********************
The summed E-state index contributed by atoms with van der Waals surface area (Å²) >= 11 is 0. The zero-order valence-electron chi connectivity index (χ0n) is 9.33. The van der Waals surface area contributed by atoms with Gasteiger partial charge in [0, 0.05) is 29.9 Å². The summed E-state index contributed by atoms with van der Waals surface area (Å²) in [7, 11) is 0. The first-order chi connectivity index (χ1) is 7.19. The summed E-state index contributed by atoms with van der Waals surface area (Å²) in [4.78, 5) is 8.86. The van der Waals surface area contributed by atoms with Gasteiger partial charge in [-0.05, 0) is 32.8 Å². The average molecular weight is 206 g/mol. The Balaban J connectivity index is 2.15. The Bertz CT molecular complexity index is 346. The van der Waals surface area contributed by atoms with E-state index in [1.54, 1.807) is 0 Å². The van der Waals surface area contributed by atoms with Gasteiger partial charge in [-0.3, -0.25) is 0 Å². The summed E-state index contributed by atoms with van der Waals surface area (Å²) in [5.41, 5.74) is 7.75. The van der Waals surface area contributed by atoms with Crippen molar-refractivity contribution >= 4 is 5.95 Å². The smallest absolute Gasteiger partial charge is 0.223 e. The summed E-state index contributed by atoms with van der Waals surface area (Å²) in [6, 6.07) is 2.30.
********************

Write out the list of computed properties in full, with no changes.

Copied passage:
The summed E-state index contributed by atoms with van der Waals surface area (Å²) >= 11 is 0. The zero-order valence-electron chi connectivity index (χ0n) is 9.33. The van der Waals surface area contributed by atoms with Gasteiger partial charge in [0, 0.05) is 29.9 Å². The summed E-state index contributed by atoms with van der Waals surface area (Å²) in [7, 11) is 0. The first-order chi connectivity index (χ1) is 7.19. The summed E-state index contributed by atoms with van der Waals surface area (Å²) in [4.78, 5) is 8.86. The van der Waals surface area contributed by atoms with Gasteiger partial charge in [-0.05, 0) is 32.8 Å². The average molecular weight is 206 g/mol. The Balaban J connectivity index is 2.15. The Bertz CT molecular complexity index is 346. The van der Waals surface area contributed by atoms with E-state index in [1.54, 1.807) is 0 Å². The van der Waals surface area contributed by atoms with Gasteiger partial charge in [-0.3, -0.25) is 0 Å². The summed E-state index contributed by atoms with van der Waals surface area (Å²) in [5.41, 5.74) is 7.75. The van der Waals surface area contributed by atoms with Crippen molar-refractivity contribution >= 4 is 5.95 Å². The smallest absolute Gasteiger partial charge is 0.223 e. The summed E-state index contributed by atoms with van der Waals surface area (Å²) in [6, 6.07) is 2.30.